Personally, things important for me were interest in the specialty and identity, and job flexibility - location flexibility is extremely important to me and i like having control over my schedule. 

thank you for your input! Why do you think that healthcare isnt the right path? what did you end up choosing and why?

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11 hours ago, Progress said:

thank you for your input! Why do you think that healthcare isnt the right path? what did you end up choosing and why?

I think he was being a bit of a troll although I would generally agree with the rest of his post.

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Picking a specialty:

Consider: Medical vs surgical specialties, adult vs pediatrics, generalist vs specialist, and if specialist most interested body part/system to work with. That should narrow it down to just a few specialties for you to explore early on.

Caveat #1: If you think you want to do a specialty with a very poor lifestyle or very poor job outlook, then you need to consider just how much you really like the specialty. For most people, enjoying time with your family will take precedence over your career after 5-10 years and you will start to prefer areas of work that give you more regular work hours and flexibility for time off when needed.

Caveat #2: Even if you enjoy a specialty early on, do not invest into an "identity" because that can make your ego get stuck in the idea of doing that specialty when in reality you might be happier doing something else.

Caveat #3: If you think you enjoy something highly competitive (e.g. dermatology, ophthalmology, plastic surgery), then definitely start working towards it early.

Caveat #4: There are specialties that don't fit the traditional physician mould. If you think you might enjoy them, explore them early on (e.g. radiology, anesthesiology, pathology, public health, nuclear medicine).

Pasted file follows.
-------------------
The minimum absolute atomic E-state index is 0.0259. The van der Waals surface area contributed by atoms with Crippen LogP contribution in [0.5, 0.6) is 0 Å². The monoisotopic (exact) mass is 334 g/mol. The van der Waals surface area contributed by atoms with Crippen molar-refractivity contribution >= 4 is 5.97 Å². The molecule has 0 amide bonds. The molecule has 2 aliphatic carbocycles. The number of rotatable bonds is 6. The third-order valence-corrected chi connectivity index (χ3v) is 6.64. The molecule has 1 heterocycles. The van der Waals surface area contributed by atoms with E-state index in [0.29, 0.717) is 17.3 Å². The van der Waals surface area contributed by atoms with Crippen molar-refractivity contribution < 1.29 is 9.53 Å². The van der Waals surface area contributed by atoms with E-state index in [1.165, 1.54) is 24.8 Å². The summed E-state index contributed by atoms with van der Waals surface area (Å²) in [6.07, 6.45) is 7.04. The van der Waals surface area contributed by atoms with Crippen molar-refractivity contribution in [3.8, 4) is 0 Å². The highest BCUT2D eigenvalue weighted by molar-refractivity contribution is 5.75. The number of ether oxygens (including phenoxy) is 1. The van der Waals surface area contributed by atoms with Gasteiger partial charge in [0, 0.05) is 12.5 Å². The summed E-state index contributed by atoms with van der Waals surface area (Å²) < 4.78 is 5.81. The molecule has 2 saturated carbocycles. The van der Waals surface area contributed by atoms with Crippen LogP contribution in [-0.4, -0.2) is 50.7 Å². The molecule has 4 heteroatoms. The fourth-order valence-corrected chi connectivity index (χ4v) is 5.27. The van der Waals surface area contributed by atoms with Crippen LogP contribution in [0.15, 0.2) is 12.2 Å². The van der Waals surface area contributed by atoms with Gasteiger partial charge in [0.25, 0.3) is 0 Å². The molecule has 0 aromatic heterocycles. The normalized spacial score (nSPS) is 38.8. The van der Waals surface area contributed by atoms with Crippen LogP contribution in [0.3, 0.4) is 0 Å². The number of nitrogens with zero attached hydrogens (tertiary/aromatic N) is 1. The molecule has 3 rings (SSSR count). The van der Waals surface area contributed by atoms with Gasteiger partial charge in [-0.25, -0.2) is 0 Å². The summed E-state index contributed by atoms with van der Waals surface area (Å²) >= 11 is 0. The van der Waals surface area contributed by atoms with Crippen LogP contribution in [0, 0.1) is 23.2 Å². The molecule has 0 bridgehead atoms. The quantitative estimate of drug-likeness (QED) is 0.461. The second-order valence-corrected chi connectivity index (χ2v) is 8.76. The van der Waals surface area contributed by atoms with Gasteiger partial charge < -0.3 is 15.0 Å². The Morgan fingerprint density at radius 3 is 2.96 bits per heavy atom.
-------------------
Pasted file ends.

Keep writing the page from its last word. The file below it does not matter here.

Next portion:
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More on picking a specialty:

Following is an example of how a specialty may be chosen, i.e., the meandering path that my career has taken thus far, along with the reasons for the changes at each stage. 

Prior to entering medical school I thought I'd go towards obs/gyn (I had a research background in gyne).  Shortly after entering medical school I was 100% sure that gen surg was for me (I loved hands-on work and the broader range of pathologies encountered), and a career as an academic surgeon as well (I had a big research background and wanted to do more of that).  Right at the end of medical school, I realized that interventional radiology was the way to go (greater opportunity to do procedures relative to a junior general surgeon, patients generally fared better).  Early in residency I then reckoned neuroradiology was for me (enjoyed the pathology).  Mid-residency, found another radiology specialty that I really enjoyed, so completed a fellowship in that.  By the end of fellowship, realized that I missed the other radiology subspecialties and their related pathologies, so veered towards general radiology.  Additionally, also realized that I do my best work very early in the morning, i.e., well before most academic radiologists begin work (8am) so incorporated the flexibility of teleradiology (read when you want, from home) into my community radiology practice (the latter also avoids dealing with some of the "interesting" personalities that can be academic radiologists).